Bad as this deal is, however, it is the logical conclusion of a policy of containment. Seven years of such policies have proven that, in the end, "containment" of Saddam cannot be sustained, diplomatically, financially or militarily. Over time, containment of Saddam becomes "detente," and eventually detente becomes appeasement. Why? Because Saddam is so determined to obtain weapons of mass destruction, his route back to strategic dominance in the Middle East, that he is willing to weather sanctions, threats and even airstrikes to pursue this goal. The only thing Saddam fears is the one thing that containment does not threaten -- his removal from power.
Events of recent weeks proved this once again. The administration likes to claim that the Annan deal is evidence of the efficacy of diplomacy backed by force. On the contrary, it was the failure to adopt a convincing military option that produced the present disastrous outcome. Saddam did not sign this deal because he was afraid of airstrikes. He signed it because it locked in the extraordinary diplomatic and strategic gains he has made since last fall.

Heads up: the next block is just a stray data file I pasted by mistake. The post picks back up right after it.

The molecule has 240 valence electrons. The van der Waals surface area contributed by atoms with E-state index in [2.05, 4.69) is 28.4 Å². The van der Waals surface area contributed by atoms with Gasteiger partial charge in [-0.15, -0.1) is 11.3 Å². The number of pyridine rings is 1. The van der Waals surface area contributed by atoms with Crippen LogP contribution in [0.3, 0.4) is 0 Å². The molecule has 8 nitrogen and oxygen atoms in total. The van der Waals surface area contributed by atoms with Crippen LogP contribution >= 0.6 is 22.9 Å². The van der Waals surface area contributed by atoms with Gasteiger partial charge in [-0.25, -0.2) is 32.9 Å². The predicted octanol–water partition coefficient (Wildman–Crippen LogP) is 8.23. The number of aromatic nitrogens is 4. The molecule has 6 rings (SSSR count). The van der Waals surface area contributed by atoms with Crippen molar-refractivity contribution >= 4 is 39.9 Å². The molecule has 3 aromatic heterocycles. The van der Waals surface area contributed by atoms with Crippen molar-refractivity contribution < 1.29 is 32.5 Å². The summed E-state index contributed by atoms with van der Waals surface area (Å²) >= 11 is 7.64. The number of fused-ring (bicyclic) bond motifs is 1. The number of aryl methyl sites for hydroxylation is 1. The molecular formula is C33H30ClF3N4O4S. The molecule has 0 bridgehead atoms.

Containment of Saddam Hussein is an illusion. The notion that we can sustain a policy of deterring Saddam for another 10 or 20 years is ludicrous. The administration couldn't hold the international coalition together; it couldn't control the U.N. secretary general; it couldn't get Arab states to allow U.S. aircraft to launch attacks; it couldn't survive an Ohio "town meeting"; and it couldn't bring itself to launch an airstrike. Whenever Saddam decides to violate the present deal -- whether next week or next month -- the administration's promise of a retaliatory airstrike will be just as hard to fulfill as it was this time, and just as futile. Who honestly believes this administration will be capable of sustaining a containment policy for another six months, much less into the next century?
It is clearer now than ever that there are only two real choices: ever more Kofi Annan-style concessions leading eventually to the full emancipation of Saddam, or a serious political-military strategy to remove Saddam and his regime. And let's not kid ourselves: In any such political-military strategy, the military element is central. Unless we are willing to live in a world where everyone has to "do business" with Saddam and his weapons of mass destruction, we need to be willing to use U.S. air power and ground troops to get rid of him.
William Kristol is editor and publisher of the Weekly Standard. Robert Kagan, a senior associate at the Carnegie Endowment for International Peace, was a State Department official in the Reagan administration.